What a Cup of Coffee Means in Safety

This post is not about spilling hot coffee in your lap. It’s about how relationships are important in safety. A close friend and safety professional, Wendell, taught me a valuable lesson early in my career that I would like to share.

Wendell had just hired me. He was introducing me to a client. The client offered us each a cup of coffee.

Eager to show off my safety stuff, I naively declined the coffee hoping to get out onto the plant floor and into action. Wendell put is hand on my elbow. He politely said, “Bryan, I would enjoy a cup of coffee. The plant can wait a few minutes.” It was a signal to me to hold it right there.

When we concluded the client visit and returned to the car, Wendell gave me feedback that will stay with me the rest of my days.

Wendell explained that safety is about relationships with people.

He explained that safety professionals need to build relationships with workers & operators, safety coordinators, supervisors, managers, corporate safety directors, union stewards, and executives. He further explained that the client’s gesture of offering a cup of coffee was an opportunity to build rapport, ask questions, and listen to the client’s story about their safety performance.

Wendell informed me that the cup of coffee was the other person connecting with us, beginning the working relationship. A relationship that we need to coach the client to better safety performance.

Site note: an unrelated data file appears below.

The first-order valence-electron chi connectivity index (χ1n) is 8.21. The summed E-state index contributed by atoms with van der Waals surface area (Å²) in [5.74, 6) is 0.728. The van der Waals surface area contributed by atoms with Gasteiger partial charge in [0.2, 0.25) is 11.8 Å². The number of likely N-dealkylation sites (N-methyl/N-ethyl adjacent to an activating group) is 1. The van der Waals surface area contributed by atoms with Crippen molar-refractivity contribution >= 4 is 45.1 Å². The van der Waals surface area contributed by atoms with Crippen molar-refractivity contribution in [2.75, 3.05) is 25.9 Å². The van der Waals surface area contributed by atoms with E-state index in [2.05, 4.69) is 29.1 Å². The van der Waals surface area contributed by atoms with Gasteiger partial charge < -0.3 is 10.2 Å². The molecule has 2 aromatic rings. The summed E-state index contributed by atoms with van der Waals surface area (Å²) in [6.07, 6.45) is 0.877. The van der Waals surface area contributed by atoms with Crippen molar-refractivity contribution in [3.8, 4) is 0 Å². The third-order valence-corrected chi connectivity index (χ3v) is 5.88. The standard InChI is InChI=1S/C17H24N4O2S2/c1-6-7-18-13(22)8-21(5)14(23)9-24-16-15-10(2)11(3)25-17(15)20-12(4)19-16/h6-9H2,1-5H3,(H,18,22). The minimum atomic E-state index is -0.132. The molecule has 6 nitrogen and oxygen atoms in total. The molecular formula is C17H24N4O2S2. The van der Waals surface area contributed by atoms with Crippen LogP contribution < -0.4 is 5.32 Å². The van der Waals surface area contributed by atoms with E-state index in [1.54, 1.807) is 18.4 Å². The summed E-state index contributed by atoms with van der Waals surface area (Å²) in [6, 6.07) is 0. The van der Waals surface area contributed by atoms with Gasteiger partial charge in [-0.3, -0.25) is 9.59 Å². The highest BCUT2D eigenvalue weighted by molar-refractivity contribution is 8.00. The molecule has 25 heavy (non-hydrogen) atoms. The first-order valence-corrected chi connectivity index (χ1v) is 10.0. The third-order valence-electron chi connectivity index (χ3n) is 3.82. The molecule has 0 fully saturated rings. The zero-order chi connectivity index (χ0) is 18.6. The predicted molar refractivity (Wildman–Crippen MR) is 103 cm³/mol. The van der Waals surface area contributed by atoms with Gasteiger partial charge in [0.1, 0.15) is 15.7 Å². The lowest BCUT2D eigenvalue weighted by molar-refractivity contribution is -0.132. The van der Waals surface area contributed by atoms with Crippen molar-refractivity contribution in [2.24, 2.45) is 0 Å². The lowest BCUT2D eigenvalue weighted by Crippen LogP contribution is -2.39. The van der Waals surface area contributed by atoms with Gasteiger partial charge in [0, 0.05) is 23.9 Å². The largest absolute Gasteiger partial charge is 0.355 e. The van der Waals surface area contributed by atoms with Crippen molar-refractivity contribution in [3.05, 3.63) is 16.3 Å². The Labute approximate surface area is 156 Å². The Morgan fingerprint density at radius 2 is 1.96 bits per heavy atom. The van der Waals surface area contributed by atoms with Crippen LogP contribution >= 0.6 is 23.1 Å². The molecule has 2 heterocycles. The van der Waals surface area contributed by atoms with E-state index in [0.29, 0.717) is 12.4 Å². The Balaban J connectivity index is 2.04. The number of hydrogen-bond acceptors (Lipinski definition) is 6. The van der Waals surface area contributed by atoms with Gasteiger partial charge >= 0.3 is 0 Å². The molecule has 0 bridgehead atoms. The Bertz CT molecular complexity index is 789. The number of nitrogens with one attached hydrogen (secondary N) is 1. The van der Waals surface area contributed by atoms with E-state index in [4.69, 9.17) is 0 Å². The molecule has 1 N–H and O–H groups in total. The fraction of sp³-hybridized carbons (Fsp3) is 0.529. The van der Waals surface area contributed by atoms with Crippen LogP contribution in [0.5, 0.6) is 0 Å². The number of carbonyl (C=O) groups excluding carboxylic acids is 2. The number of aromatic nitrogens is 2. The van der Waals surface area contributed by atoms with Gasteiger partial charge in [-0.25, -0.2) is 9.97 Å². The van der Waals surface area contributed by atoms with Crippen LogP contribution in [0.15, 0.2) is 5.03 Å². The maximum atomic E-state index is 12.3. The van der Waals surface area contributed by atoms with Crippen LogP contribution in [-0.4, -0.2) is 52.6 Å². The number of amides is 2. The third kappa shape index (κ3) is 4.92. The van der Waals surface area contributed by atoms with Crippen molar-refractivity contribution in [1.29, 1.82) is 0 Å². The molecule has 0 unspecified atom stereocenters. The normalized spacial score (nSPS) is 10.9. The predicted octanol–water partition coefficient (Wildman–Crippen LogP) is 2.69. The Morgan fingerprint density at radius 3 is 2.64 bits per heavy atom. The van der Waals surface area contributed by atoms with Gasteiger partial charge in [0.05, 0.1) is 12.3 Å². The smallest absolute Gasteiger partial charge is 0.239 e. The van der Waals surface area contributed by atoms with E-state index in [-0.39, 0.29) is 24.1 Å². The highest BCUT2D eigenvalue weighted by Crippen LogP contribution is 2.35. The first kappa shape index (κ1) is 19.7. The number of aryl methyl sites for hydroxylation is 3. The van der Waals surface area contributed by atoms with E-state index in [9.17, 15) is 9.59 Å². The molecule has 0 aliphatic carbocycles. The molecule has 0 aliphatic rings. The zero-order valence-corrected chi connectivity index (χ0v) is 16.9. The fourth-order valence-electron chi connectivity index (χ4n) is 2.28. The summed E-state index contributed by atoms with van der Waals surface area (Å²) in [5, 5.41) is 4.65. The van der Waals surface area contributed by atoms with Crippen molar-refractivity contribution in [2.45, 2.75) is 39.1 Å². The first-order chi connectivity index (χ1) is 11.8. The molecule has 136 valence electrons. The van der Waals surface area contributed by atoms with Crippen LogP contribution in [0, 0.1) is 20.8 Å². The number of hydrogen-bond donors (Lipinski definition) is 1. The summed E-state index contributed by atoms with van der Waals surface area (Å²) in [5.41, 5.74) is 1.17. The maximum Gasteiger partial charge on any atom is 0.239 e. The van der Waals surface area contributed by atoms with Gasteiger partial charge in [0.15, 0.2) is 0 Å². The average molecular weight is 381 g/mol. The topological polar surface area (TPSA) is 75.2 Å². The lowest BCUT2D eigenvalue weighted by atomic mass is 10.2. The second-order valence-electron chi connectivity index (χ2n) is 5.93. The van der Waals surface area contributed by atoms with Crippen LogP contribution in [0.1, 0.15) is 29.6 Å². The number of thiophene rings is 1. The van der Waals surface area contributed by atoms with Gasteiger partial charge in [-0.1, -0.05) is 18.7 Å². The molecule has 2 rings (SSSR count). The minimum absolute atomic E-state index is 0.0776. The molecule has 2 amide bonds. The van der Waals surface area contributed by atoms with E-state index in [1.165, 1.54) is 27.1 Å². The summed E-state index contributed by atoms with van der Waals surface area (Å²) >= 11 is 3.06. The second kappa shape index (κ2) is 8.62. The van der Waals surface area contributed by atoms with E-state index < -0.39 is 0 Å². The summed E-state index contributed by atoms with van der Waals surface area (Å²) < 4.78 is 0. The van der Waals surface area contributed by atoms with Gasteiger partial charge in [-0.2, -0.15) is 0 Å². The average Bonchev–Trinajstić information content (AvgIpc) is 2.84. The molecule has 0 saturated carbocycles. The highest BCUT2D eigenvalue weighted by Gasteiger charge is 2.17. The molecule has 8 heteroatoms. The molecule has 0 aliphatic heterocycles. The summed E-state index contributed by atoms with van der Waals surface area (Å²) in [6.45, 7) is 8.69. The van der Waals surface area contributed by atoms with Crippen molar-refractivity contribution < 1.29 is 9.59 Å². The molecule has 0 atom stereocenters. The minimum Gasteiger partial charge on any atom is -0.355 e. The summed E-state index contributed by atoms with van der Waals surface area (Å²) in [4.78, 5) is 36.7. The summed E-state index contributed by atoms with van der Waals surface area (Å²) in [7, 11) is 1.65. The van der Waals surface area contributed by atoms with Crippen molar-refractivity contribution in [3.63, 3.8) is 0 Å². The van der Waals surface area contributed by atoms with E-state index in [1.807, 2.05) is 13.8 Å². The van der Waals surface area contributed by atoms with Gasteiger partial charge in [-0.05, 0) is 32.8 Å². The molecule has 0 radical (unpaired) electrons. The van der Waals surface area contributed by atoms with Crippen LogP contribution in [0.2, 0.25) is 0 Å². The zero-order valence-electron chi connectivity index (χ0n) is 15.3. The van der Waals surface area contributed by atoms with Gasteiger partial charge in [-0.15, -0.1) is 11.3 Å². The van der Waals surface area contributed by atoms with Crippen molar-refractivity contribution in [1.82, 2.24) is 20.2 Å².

Wendell’s mentoring that day was a major shift in thinking for me.

To this day, I continue to genuinely accept gestures of coffee, tea, and even home made apple pie. I must have called Wendell 30 times over the last 20 years to say thanks for teaching me what a cup of coffee really means in safety.

Wendell recently retired.  Something I learned watching Wendell over the years is that people skills make an effective safety professional. Competency credentials, such as CSP on the business card or an M.S. in Safety Management in the LinkedIn profile, are meaningless, if we cannot connect, listen, and communicate effectively with the people were are trying to serve in safety.

Wendell’s fantastic charisma and charm made people want to follow him. That made it easy for him to persuade others about implementing safety. He is an amazing teacher of adult learners who can connect with his audience. He applies common sense and can persuade the most stubborn worker. There was no loss problem Wendell couldn’t solve. His loss ratios and results often outperformed more technical safety professionals.

Wendell is a master of relationships. He can connect with people, the most important skill a safety professional can have. Passionate safety professionals who can connect with  people have the greatest impact upon people’s safety.

Enjoy your retirement Wendell! Your style of safety made a difference in thousands of lives.